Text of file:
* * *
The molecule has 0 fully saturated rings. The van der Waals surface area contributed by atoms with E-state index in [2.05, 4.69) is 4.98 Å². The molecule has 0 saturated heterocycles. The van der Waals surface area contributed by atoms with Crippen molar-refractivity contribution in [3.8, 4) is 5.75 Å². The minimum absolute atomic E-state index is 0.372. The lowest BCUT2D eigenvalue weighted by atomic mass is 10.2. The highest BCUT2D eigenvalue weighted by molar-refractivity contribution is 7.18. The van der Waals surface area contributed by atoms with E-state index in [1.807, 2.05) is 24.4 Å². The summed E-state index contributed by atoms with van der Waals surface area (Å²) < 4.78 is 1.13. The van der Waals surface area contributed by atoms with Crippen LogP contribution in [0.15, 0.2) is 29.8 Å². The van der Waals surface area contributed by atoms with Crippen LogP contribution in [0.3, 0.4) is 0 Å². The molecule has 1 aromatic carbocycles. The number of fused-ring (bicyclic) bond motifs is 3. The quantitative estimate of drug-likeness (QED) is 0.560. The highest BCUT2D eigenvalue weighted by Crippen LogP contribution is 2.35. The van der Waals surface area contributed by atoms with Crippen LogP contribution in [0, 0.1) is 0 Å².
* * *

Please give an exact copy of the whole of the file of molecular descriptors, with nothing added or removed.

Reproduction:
The molecule has 0 fully saturated rings. The van der Waals surface area contributed by atoms with E-state index in [2.05, 4.69) is 4.98 Å². The molecule has 0 saturated heterocycles. The van der Waals surface area contributed by atoms with Crippen molar-refractivity contribution in [3.8, 4) is 5.75 Å². The minimum absolute atomic E-state index is 0.372. The lowest BCUT2D eigenvalue weighted by atomic mass is 10.2. The highest BCUT2D eigenvalue weighted by molar-refractivity contribution is 7.18. The van der Waals surface area contributed by atoms with E-state index in [1.807, 2.05) is 24.4 Å². The summed E-state index contributed by atoms with van der Waals surface area (Å²) < 4.78 is 1.13. The van der Waals surface area contributed by atoms with Crippen LogP contribution in [0.15, 0.2) is 29.8 Å². The van der Waals surface area contributed by atoms with Crippen LogP contribution in [0.3, 0.4) is 0 Å². The molecule has 1 aromatic carbocycles. The number of fused-ring (bicyclic) bond motifs is 3. The quantitative estimate of drug-likeness (QED) is 0.560. The highest BCUT2D eigenvalue weighted by Crippen LogP contribution is 2.35. The van der Waals surface area contributed by atoms with Crippen LogP contribution in [0, 0.1) is 0 Å².